Although he is best known for his work on youth identity crisis, Victor Counted is often found as an interdisciplinary voice on the borderline between theology and psychology. His current research project examines the dynamics of place spirituality and quality of life in Australia. His research focuses on the role of real and imagined relationships with others (particularly with attachment figures such as parents, romantic partners, close friends, or other non-traditional attachment surrogates like God and place) in religion, psychotherapy, and mental health. An interdisciplinary researcher, Victor is committed to contributing to the study of Psychology of Religion and Spiritual Care, and more broadly, to the dialogue between theology and science.
Victor is interested in how psychology and theology can be applied to understand the lived experiences of different diaspora, minority, and youth populations in Europe, Africa, and Australia. His research interests fuse around issues related to:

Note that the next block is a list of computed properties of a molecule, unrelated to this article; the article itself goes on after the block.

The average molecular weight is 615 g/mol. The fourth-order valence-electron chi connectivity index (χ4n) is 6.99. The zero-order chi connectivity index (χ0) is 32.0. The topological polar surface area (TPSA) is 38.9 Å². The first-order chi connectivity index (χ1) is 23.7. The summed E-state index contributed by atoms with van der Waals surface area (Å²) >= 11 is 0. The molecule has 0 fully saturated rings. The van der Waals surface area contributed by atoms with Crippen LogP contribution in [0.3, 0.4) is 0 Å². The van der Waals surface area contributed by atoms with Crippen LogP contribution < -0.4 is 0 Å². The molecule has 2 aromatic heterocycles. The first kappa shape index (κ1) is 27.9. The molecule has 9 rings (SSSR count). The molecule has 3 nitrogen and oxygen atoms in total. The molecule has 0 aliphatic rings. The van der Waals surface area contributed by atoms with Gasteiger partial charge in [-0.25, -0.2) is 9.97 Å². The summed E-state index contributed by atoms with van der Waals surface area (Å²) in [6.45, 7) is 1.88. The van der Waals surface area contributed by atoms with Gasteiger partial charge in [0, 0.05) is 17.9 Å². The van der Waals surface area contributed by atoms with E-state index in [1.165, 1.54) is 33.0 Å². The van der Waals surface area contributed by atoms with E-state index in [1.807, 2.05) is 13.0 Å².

Looking at how religious experiences and the spirituality of religious believers can be interpreted from psychology and psycho-biology.
Exploring different theologically and biblically based principles for spiritual care and Christian counselling.
Exploring the role of place attachment in religion, and investigating place as the product of an emotional attachment to God which involves a process of interaction that facilitates the interplay of exploration of place and attachment to a Divine attachment figure.
Exploring ways in which spirituality can be conceptualised as a relational process between the supernatural and the religious believer using psychoanalytic theory.
Contributing to John Bowlby’s attachment theory by exploring various ways in which human religious behaviors can be interpreted through the framework of attachment.
Exploring identity formation, faith development, and self-hood through the idea of staying true to self in personality psychology.
Exploring the different ways in which the African diaspora negotiates their quality of life in relation to their physical health, environmental health, psychological health, and social relationships.
Exploring the possible links between migration and spirituality within different diaspora and refugee contexts.
Exploring religious themes and behaviors relevant to understanding religious abnormal behaviors.